Pitt Up 17-7 At The Half

Pitt jumps out to early 14-0 lead in the first quarter, and is able to maintain 17-7 lead at the half.

Pitt is off to a 17-7 lead over West Virginia at halftime of the annual Backyard Brawl. Both teams have struggled with penalties and turnovers, with the opposition taking advantage.

Pitt elected to start the game on defense. The Pitt defense responded on that first series, holding the Mountaineers to a three-and-out. After the punt, Pitt started at its own 34.

Facing a third-and-short, quarterback Tino Sunseri rolled right and hit Ronald Jones for a gain of 22 to get the Panthers into Mountaineer territory. Zach Brown ran up the right side and gained 10 to get Pitt another first down. After Brown's run, the West Virginia defense held Pitt after three plays. Kevin Harper came on for a 38-yard attempt, but the kick was wide right. The drive, however, was kept alive thanks to an illegal block by West Virginia on the field goal try. That gave Pitt an automatic first down. Sunseri scrambled to get to the 4, but the West Virginia defense held again. Pitt almost got another gift—a personal foul on Brodrick Jenkins. Unfortunately, Devin Street also got caught up, which drew an offsetting penalty.

Pitt then came out with the I-formation, attempting to go for it on fourth down. It looked like Pitt was only going to try to draw the West Virginia defense offsides. They didn't succeed with their attempt, which forced the Panthers to waste a timeout. After the timeout, West Virginia did jump offsides—but by their own fault, not Pitt trying to draw them. The penalty brought Pitt closer to first down, just a few inches short of the sticks. Sunseri tried to run it up the middle. Initially, it looked like the West Virginia defense held, but the officials ruled that the ball had crossed the first down marker. Brown took it in from a yard out on the next play, giving Pitt an early 7-0 lead. Though Pitt came up with a few big plays on the opening series, the West Virginia penalties helped them out in crucial points, which helped them get the seven points on the board.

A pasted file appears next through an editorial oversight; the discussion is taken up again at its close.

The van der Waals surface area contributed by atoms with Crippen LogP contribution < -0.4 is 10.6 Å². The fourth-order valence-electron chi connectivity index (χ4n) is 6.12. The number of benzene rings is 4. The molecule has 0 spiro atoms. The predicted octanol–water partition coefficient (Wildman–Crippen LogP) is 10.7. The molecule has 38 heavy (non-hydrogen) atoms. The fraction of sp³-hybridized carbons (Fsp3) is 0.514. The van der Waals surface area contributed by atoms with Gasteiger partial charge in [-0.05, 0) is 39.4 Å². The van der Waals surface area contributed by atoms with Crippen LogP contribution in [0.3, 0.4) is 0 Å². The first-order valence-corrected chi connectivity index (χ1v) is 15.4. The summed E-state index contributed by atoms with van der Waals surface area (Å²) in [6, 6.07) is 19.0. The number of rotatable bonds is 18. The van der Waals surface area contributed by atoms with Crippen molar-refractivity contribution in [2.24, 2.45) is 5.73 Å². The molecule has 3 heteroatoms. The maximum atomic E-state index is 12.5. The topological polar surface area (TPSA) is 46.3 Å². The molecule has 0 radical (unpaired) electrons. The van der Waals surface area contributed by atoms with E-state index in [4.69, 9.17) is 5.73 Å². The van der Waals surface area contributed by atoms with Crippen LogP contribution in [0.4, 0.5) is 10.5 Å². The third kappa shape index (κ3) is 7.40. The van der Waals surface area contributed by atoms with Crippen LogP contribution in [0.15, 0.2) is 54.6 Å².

The two teams traded punts, before Pitt came out for its third series of the game. On a 52-yard scoring drive that lasted just five plays, Isaac Bennett ran it in from six yards out to give Pitt a 14-0 lead with 2:14 left in the first quarter. The drive was keyed by big passing plays to Devin Street and Hubie Graham. Street caught a pass over the middle, then scrambled after the catch to get Pitt 20 yards. Graham had a 14-yard reception, and was chased out of bounds at the West Virginia 10. Bennett scored two plays later, stunning the West Virginia crowd.

Pitt started the second quarter on offense, and although they got into West Virginia territory for a third time, they were forced to punt. This time, after Sunseri scrambled for about a 20-yard gain, Pitt was called for a hold, negating the play. Facing a third-and-24, Sunseri was rushed into throwing the ball at the ground. Street was the closest receiver in the vicinity. Though the Mountaineers had made some stops earlier in the game on third down—some that came with penalties—when they forced Pitt to punt, it was a major victory for the defense, who had its team in a 14-0 hole.